In 1876, 310,000 City residents tired of paying for services to 27,000 County residents voted on whether or not to separate the City from the County. With a margin of 12,276 to 14,142 the voters of St. Louis decided to not divide the region. However, after the results were challenged, a judge’s recount showed the divorce had passed. Subsequent efforts to reunite the region, beginning in 1926, have failed to rise above the divisive political process of the St. Louis region.
This short-sighted separation continues to plague the region’s economy and social relationships. From Tax Increment Financing (TIF) districts, policing for profit, retail musical chairs, embarrassing crime statistics, the departure of a national football team, consistent corruption within tiny municipalities, conflicts of interests created by lawyers serving as city attorneys for multiple municipalities, to declining population—the mountain of evidence indicates that almost anything is better than the current structure.
Economically, St. Louis spends $2.38 billion on 115 governments. Over of a quarter of a billion dollars is spent on general administration alone ($281 million). Champ with 13 residents spends over $1,300 on general administration per capita.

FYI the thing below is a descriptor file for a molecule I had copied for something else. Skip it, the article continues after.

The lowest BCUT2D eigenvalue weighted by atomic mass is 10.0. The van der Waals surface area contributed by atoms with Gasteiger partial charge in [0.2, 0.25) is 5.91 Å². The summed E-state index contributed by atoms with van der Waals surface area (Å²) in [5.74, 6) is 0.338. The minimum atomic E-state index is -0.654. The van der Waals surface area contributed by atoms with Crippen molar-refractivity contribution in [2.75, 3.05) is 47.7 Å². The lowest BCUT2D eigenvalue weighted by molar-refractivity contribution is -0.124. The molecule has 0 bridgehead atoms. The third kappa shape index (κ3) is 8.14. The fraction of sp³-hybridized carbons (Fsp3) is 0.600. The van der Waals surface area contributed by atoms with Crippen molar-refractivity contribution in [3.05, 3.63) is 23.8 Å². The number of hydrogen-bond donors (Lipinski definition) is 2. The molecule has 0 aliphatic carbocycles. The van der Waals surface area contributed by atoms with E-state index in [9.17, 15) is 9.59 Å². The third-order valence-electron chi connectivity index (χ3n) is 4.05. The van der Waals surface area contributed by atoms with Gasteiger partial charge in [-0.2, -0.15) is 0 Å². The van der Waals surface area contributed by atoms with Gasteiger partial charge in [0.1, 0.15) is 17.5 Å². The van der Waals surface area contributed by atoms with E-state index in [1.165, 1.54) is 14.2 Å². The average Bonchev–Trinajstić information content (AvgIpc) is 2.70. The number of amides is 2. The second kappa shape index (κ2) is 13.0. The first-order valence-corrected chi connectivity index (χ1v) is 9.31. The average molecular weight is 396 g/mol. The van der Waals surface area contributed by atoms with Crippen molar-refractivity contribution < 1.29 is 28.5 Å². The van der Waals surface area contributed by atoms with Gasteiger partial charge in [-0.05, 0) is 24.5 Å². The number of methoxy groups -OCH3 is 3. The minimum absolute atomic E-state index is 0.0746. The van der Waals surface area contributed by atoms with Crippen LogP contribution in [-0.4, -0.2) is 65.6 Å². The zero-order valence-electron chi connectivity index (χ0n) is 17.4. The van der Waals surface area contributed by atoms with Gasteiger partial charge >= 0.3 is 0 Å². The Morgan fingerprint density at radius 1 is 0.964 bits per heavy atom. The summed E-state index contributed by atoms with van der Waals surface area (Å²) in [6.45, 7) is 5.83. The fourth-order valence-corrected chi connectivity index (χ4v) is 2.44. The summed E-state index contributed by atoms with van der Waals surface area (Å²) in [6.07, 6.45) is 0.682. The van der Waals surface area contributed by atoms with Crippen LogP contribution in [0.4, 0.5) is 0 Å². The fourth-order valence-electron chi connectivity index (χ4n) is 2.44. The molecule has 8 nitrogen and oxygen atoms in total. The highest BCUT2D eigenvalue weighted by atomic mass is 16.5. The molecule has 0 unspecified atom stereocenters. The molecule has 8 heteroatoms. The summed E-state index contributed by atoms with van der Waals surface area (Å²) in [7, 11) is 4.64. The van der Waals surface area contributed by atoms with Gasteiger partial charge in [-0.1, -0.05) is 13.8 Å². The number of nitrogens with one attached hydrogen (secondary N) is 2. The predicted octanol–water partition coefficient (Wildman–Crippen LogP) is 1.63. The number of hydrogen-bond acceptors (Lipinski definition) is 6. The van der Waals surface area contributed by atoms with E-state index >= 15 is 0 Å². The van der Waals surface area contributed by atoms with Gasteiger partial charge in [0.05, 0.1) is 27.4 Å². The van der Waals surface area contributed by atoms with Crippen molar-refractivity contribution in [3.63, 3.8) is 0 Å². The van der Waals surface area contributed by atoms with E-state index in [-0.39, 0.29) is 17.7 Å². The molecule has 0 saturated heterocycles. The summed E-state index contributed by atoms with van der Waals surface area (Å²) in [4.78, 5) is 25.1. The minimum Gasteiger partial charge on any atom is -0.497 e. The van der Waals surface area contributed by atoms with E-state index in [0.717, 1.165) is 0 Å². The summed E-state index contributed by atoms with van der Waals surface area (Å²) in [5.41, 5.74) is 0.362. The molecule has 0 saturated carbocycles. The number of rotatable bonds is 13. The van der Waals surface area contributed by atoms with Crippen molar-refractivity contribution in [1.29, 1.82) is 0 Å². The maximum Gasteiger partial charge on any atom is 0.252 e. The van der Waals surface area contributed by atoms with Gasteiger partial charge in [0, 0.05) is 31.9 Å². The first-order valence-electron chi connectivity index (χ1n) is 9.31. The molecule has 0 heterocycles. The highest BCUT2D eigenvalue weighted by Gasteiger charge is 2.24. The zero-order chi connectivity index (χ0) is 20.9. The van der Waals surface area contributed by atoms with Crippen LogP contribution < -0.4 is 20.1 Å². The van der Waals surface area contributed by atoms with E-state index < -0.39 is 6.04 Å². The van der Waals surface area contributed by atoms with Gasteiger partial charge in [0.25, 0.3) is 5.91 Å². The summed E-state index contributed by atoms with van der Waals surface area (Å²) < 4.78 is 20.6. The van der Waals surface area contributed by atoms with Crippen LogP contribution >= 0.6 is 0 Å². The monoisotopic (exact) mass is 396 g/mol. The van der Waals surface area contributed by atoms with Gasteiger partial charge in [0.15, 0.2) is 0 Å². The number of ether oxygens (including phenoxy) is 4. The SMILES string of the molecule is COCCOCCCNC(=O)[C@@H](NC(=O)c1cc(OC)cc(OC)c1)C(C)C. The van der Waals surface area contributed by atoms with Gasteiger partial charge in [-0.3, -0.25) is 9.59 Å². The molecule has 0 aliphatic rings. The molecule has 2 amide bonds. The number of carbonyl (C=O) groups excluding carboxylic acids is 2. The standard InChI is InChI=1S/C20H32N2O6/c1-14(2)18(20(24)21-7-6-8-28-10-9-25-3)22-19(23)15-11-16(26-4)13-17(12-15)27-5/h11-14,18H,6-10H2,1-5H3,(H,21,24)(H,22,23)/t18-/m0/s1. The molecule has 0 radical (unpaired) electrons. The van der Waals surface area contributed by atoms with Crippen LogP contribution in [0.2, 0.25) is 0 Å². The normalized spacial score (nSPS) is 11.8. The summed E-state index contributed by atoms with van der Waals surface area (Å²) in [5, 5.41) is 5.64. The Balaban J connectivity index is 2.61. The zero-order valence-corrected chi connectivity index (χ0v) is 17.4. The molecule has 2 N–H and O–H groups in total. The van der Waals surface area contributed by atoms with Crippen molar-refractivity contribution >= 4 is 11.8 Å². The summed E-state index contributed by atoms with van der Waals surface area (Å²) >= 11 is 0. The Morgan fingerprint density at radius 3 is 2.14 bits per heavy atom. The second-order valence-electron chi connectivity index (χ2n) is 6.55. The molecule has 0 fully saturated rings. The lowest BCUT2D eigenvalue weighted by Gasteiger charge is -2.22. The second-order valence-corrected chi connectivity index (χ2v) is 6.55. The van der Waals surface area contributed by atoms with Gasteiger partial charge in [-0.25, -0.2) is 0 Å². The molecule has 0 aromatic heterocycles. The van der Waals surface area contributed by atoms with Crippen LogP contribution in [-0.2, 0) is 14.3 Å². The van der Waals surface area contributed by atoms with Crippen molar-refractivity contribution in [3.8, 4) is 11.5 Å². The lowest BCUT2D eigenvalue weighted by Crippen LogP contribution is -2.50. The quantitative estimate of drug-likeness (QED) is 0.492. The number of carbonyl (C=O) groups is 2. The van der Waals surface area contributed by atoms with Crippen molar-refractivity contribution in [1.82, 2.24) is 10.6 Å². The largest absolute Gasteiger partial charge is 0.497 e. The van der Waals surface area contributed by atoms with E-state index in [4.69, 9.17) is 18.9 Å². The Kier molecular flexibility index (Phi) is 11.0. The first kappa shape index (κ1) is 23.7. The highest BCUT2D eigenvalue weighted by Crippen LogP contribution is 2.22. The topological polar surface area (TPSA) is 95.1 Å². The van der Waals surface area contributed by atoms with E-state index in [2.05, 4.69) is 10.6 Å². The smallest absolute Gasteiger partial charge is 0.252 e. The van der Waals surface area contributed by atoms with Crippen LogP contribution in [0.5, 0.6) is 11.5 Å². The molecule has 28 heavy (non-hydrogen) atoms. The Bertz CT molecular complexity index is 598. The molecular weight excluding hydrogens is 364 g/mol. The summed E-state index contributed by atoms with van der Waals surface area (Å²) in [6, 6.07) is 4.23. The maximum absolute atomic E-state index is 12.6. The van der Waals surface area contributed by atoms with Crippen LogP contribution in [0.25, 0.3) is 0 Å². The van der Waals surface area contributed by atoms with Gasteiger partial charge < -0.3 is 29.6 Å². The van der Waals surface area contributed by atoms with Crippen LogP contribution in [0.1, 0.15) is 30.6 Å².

Within the current structure, the region pays more elected officials (684) than the United States Congress (535). This high number results from an over-saturation of municipalities, 48 of which have less than 5,000 residents (23 less than 1,000). 43 municipalities sit on less than a square mile of land. 29 of their mayors won with less than a hundred votes.
In terms of social well-being, the region’s vast racial inequities result from a structure haphazardly formed through restrictive housing covenants which explicitly segregated the region until the case of Jones v. Mayer (1968)—originating from St. Louis—ruled housing covenants unconstitutional.
Compounding each of these dynamics is the fact that the region’s demographics continue to shift. Since 1950 the combined City-County population has grown by only 55,103. That’s 0.07% annual growth. The City’s population has declined by 63% from its 1950 peak of 857,000. From 2000 to 2012 The City and County lost 45,615 residents. Median household income in the County grew 1.6% annually while in the City it grew by 2%. The trends of decline in the City have begun to show in the County.
Instead of competing on a regional level in the age of globalization, local governments engage in petty fights over big box retail stores. Meanwhile, Nashville (unified 1962), Indianapolis (unified 1970), and Louisville (unified 2003), have begun to thrive on an elevated stage. Nashville’s workforce grew by 10% from 2010-2014. St. Louis on the other hand gets passed over for fiber, stadiums, amateur sporting tournaments, and company headquarters. In response, the region counter-intuitively sprawls further west.
For a detailed history of St. Louis we recommend Mapping Decline: St. Louis and the Fate of the American City by Colin Gordon and St. Louis Politics: The Triumph of Tradition by Lana Stein.